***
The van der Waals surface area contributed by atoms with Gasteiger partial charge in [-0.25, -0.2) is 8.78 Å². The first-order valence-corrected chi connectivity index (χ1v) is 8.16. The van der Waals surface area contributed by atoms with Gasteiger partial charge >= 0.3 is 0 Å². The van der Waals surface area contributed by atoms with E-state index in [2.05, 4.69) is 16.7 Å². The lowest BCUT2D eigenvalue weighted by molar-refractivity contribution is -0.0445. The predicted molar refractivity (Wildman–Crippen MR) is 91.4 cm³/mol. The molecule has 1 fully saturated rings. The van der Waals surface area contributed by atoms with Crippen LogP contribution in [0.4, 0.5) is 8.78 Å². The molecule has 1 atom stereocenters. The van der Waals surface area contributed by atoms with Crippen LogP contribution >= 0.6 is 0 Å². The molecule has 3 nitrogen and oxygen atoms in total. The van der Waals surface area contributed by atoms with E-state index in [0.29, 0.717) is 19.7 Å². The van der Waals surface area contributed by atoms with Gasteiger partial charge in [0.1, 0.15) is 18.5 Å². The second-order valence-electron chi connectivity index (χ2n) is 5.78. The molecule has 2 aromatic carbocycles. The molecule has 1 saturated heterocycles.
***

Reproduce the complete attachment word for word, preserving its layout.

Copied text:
The van der Waals surface area contributed by atoms with Gasteiger partial charge in [-0.25, -0.2) is 8.78 Å². The first-order valence-corrected chi connectivity index (χ1v) is 8.16. The van der Waals surface area contributed by atoms with Gasteiger partial charge >= 0.3 is 0 Å². The van der Waals surface area contributed by atoms with E-state index in [2.05, 4.69) is 16.7 Å². The lowest BCUT2D eigenvalue weighted by molar-refractivity contribution is -0.0445. The predicted molar refractivity (Wildman–Crippen MR) is 91.4 cm³/mol. The molecule has 1 fully saturated rings. The van der Waals surface area contributed by atoms with Crippen LogP contribution in [0.4, 0.5) is 8.78 Å². The molecule has 1 atom stereocenters. The van der Waals surface area contributed by atoms with Crippen LogP contribution >= 0.6 is 0 Å². The molecule has 3 nitrogen and oxygen atoms in total. The van der Waals surface area contributed by atoms with E-state index in [0.29, 0.717) is 19.7 Å². The van der Waals surface area contributed by atoms with Gasteiger partial charge in [0.1, 0.15) is 18.5 Å². The second-order valence-electron chi connectivity index (χ2n) is 5.78. The molecule has 2 aromatic carbocycles. The molecule has 1 saturated heterocycles.